Quality assessment of book covers using shadow moiré technique

Jūratė Ragulskienė1 , Paulius Palevičius2 , Rimas Maskeliunas3 , Jonas Stankunas4 , Vytautas Maskeliunas5

1, 2Kaunas University of Technology, Kaunas, Lithuania

3, 4, 5Vilnius Gediminas Technical University, Rodūnios kelias 30, LT-02187, Vilnius, Lithuania

1Corresponding author

Vibroengineering PROCEDIA, Vol. 3, 2014, p. 283-287.
Accepted 17 September 2014; published 10 October 2014

Copyright © 2014 JVE International Ltd. This is an open access article distributed under the Creative Commons Attribution License, which permits unrestricted use, distribution, and reproduction in any medium, provided the original work is properly cited.
Creative Commons License
Abstract.

Shadow moiré method is often used in various areas for measurement of displacements, such as orthopedics, PCB warpage measurement and others. In this article, we propose a method for quality assessment of book covers using shadow moiré technique. Qualitative and quantitative approaches are used to estimate the quality of the book cover. In order to get a qualitative estimation, a manual count of fringes indicates a presence of the distortions of the book cover. In the second case, quantitative estimation of the displacements on the book cover can be made by applying centerline identification technique.

Keywords: shadow moiré, image processing, quality assessment.

1. Introduction

Various methods can be used for out-of-plane deformation measurement such as holographic interferometry, speckle photography, electronic speckle pattern interferometry, and moiré topography.

Two moiré topography methods are common for measuring out-of-plane displacements – shadow moiré and projection moiré [1-2]. Both methods are commonly used to measure the profile of surfaces in order to evaluate displacements caused by temperature, humidity, mechanical load, or other variables of diffusely reflecting objects. Because its optical arrangement is cheap and easy to implement in industry environment, the technique has been well studied and widely used in various field like structural mechanics, impact testing and vibration measurement [3]. In case of a standard projection moiré the projection grating is placed in front of the light source and the reference grating is placed in front of the camera. In case of the shadow moiré technique a grating is placed close to the object and its shadow is observed through the grating. The interfere s between grating lines and the shadow lines produces interference fringes. Centerlines of these interference fringes represent surface contours.

Shadow moiré technique is frequently used as a technique for evaluating component warpage. Improvements to the metrology have increased its usefulness for evaluating various board-level manufacturing technologies [4].

Application of shadow moiré technique for quality assessment of book covers is proposed in this article. Qualitative and quantitative approaches can be used to estimate the quality of the book cover. Qualitative approach is used to only determinate if warpage of a book cover has occurred. A quantitative approach allows to measure deformations of the book cover. It is accomplished by identifying centerlines of interference fringes which define the profile of the book cover.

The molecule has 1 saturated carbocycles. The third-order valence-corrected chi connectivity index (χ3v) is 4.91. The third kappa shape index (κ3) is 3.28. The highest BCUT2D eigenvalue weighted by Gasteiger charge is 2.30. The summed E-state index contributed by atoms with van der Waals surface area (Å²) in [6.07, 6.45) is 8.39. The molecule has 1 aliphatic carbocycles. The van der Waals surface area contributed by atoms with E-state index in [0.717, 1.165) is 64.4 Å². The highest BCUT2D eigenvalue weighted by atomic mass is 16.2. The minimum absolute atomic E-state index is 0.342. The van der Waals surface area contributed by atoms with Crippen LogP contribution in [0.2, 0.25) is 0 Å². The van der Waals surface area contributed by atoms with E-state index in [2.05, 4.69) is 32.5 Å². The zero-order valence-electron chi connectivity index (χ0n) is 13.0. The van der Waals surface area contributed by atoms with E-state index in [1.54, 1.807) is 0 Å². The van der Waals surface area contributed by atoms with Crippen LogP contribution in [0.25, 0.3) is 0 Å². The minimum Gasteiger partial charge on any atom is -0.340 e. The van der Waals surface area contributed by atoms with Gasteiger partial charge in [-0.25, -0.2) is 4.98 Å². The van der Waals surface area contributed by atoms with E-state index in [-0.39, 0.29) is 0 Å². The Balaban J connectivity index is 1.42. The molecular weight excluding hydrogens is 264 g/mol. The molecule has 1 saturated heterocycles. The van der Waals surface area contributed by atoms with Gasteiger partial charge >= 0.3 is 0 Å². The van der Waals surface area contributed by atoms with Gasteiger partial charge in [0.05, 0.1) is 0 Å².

The article is structured as follows. The basic principles about shadow moiré technique are given in Section 2. An overview of experimental setup is given in Section 3. Details about identification of moiré fringes are given in Section 4. Finally, concluding remarks are given in Section 5.

2. The shadow moiré technique

Most common shadow moiré setup based on [5] is shown in Fig. 1. A linear reference grating (comprised of black and transparent stripes) of pitch g is placed adjacent to the specimen surface. The specimen and grating are illuminated by an incident light source. A well-defined shadow of the reference grating is cast upon the specimen surface and interferes with a reference grating itself. Superposition of those two gratings forms a moiré pattern of interference fringes. The relationship between the fringe order N and the gap W is defined as:

(1)
w = g tan α N ,

where g is the pitch of the grating; α is the angle between the light source and the camera. In a case when distance from the camera to the specimen L is equal to distance from the camera to light source D, the relationship between the fringe order and the gap W is defined as:

(2)
K = D L ,       w = g K N .

Fig. 1. The optical scheme of shadow moiré technique

3. The experimental setup

A general view of the optical experimental setup comprising digital camera and shadow moiré system is shown in Fig. 2. A shadow moiré system contains of an incident light source (Fresnel lens), a grating of pitch g= 0.5. A grid of dark and transparent stripes is projected onto the surface of a book cover. The angle of the incident light is 45 degrees what ensures a satisfactory identification of the surface deformation and prevents excessive formation of shadows [6].

4. The identification of moiré fringes

The experimental image is shown in Fig. 3. From this experimental image one can make a conclusion that a warpage of the book cover exists. At least four fringes are clearly visible which indicates a displacement of 2 mm. In order to get centerlines of interference fringes (which can be later used to get a 3D profile of a book cover) a method discussed in [7] can be used.

The first step towards the identification of centerlines is the construction of a binary representation of the optical experimental grayscale image. Various thresholding techniques can be exploited for the construction of the binary representation of the original experimental image [6] thus a local thresholding method were used because of non-uniformity of lighting in original experimental image. The results of thresholding are shown in Fig. 3(b).

Fig. 2. The optical experimental setup of the shadow moiré system